12 December 2012 | Stuff Explained

Domain names – the basics and how they work

An introduction to understanding domain names.

What exactly is a domain name?

A domain name is the name of your website. It’s the name people enter into their browsers to go to your website. For example, trademe.co.nz and google.com are domain names.

Essentially, a domain name is the address of a company or person on the Internet. It’s where other people can find you online and it often becomes your online identity. For example, businesses typically register domain names with their company name, and often their product names as well.

But what is a domain name really?

Computers communicate using unique numbers to find, or connect with, each other. These numbers are called IP (Internet Protocol) addresses and they provide a unique way to identify every computer, server or device on the Internet. IP addresses are a string of numbers which could look like this:

If you know the IP address of a website, you can type it directly in your browser. Try typing into a browser.

As numbers aren’t always easy to remember, we use names – the so-called ‘domain names’ – in stead of IP addresses. So, a domain name is simply an alias for an IP address.

What type of domain name can I have?

There are two varieties of domain names available, including those that end with country initials like .nz, .uk and .au; these are called ‘Country Code Top Level Domains’ (ccTLD). Then there are the domain names which end, for example, in .com, .biz, .net or .org; these are known as ‘Generic Top Level Domains’ (gTLD).

Second level domains

Unlike the Generic Top Level Domains, with .nz Country Code Top Level Domain there’s always a group of letters in between as per these examples:


These are the Second Level Domains (2LD). Check out the full list of New Zealand second level domains.

How secure is a domain name?

Upon registering a domain name, the registrant, or person who registers the name, can be supplied with an Authorisation key or a Unique Domain Authentication ID. This key/code is required if you want to transfer your domain name to another registrar.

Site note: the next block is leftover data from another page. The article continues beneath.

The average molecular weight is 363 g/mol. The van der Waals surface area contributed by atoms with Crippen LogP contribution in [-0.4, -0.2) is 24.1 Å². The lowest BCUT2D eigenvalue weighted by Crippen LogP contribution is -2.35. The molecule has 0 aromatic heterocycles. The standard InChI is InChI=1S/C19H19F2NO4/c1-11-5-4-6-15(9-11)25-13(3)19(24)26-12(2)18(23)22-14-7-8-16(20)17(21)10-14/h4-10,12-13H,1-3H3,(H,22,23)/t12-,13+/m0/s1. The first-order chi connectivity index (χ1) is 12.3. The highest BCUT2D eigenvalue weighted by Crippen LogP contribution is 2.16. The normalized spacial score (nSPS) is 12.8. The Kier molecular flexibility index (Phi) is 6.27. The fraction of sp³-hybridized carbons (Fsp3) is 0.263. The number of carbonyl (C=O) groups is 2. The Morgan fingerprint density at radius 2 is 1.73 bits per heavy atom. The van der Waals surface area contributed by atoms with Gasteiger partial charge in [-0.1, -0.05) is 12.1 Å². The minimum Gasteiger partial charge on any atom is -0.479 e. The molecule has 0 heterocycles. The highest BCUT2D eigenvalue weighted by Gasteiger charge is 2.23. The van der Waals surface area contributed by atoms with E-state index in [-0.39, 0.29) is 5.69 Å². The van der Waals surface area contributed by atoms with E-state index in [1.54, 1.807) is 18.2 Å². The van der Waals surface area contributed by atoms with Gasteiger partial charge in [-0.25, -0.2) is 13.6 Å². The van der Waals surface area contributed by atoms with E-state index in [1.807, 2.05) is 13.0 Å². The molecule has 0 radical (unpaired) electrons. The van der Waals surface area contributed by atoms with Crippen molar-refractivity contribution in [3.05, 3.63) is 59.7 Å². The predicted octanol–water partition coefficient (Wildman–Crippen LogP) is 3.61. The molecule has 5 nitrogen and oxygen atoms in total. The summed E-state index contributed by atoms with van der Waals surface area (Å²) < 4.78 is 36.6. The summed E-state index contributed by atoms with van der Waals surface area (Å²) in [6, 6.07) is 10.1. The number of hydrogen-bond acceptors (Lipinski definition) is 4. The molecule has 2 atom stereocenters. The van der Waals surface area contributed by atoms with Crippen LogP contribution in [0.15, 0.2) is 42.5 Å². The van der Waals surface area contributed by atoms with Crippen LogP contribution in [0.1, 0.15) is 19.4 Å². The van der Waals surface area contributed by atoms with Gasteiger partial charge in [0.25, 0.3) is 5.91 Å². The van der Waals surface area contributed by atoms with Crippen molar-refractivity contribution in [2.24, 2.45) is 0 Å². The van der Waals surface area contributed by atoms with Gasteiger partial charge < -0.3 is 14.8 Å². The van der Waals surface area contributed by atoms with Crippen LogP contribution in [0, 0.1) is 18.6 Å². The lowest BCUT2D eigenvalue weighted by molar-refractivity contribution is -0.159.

Read more about UDAI.

Who owns your domain name?

Your domain name must be registered in your name – even if someone registers it on your behalf. This makes you personally the legal owner. Here at Good Websites, we always register a domain name in our client’s name.

Whois Search

You can easily check how your domain is registered using what’s called ‘Whois Search’. For New Zealand domain names this can be done via the DNC’s website. Simply enter your domain name in the ‘Search Domains’ field, select the 2LDs from the dropdown (.co.nz, .net.nz etc.) and hit the ‘Go’ button.

If your domain name is managed by someone on your behalf, their details are likely to show as the ‘Admin and Technical Contacts’. The ‘Registrant Contact’ should always be you.

For Generic Top Level Domains (.com, .net etc.), a similar Whois search can be done via the Domain Tools website.

What’s in the Whois?

All registered domain names have an entry in a central database containing contact information for the domain names’ registrar, registrant, technical and administration contact. These entries are required by ICANN (Internet Corporation for Assigned Names and Numbers), the organisation that controls all domain name registrations.

Registering multiple domain names

It’s a good idea to register multiple domain names to protect your company name or brand. So in stead of just registering goodplumbing.co.nz you can also register goodplumbing.net.nz, goodplumbing.kiwi.nz etc. – assuming those names are still available of course. (Remember, it’s first in-first served).

Why would you do that?

Check out our post at: domain names and how to protect your company name or brand.

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